Apodioxis, when the Orator rejecteth the objection or argument of his adversaries as thinges needlesse, absurde, false, or impertinent to the purpose, as proceeding from follie, or framed by malice, or invented by subtiltie. Cicero for Milo: What should Milo hate Clodius the flower of his glorie?
Another: And would any wise man ever have so said? were not ignorance the cause of this opinion, follie could not be the frute.
To the Sadduces captiously enquiring of Christ, concerning the state of marriage in the resurrection, he answered: you do erre, not knowing the Scriptures, neither the power of God: by which answere he rejecteth their captious objection, by noting their ignorance.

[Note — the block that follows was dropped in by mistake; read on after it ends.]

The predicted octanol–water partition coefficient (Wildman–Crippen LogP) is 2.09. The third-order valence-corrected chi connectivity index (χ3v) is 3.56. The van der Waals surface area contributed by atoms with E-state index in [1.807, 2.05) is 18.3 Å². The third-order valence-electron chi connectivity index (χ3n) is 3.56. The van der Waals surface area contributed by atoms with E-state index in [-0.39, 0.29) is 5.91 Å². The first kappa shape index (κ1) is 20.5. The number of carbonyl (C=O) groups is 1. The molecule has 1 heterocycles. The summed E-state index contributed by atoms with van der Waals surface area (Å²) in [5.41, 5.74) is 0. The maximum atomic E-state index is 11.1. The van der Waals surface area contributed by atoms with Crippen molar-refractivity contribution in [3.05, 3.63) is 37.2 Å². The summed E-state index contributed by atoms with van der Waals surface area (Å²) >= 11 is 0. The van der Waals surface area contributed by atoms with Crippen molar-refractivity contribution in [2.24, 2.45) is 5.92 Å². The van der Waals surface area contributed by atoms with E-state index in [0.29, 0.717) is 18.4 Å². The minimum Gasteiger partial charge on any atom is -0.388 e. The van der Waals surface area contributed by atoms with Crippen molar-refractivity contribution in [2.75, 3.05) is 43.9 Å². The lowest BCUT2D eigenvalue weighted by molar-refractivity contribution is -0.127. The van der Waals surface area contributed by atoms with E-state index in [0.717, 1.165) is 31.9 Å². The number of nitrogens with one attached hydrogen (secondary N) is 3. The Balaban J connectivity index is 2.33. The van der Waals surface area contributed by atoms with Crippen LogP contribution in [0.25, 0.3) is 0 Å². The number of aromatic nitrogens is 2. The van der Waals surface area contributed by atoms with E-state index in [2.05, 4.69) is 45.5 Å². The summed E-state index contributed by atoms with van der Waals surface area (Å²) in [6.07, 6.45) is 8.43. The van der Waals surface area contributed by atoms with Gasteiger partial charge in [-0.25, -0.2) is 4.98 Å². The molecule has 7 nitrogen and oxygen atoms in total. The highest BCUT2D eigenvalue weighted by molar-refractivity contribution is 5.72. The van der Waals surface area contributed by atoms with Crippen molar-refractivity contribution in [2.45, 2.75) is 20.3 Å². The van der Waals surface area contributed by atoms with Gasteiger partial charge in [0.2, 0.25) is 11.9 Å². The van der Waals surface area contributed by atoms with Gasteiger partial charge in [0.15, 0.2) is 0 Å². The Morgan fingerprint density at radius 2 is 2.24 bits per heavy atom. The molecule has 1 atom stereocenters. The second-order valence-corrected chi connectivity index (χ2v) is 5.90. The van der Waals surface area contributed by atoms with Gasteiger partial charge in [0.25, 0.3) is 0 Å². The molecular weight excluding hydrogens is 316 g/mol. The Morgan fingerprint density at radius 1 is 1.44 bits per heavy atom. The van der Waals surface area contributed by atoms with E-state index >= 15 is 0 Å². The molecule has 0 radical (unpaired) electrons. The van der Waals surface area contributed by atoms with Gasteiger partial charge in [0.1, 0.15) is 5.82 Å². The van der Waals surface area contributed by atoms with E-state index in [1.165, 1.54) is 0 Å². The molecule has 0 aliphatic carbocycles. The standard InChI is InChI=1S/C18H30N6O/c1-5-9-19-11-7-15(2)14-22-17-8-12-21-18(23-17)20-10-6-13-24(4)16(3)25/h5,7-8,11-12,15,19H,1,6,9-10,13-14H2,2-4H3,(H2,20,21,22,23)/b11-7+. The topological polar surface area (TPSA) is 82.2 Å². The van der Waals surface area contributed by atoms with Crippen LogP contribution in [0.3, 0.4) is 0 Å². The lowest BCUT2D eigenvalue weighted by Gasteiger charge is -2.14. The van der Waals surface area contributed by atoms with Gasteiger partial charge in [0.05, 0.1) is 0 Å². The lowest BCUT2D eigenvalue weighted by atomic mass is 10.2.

The use of this figure.
This forme of speech is proper to reject vaine and fond arguments
of an adversarie: namely such as are unworthie of answere.
To reject necessarie objections or true arguments repugneth
Not to reject true arguments.
veritie, and to reject them with derision or scorningly opposeth modestie, both which ought for the love of verity and charity
evermore to be shunned.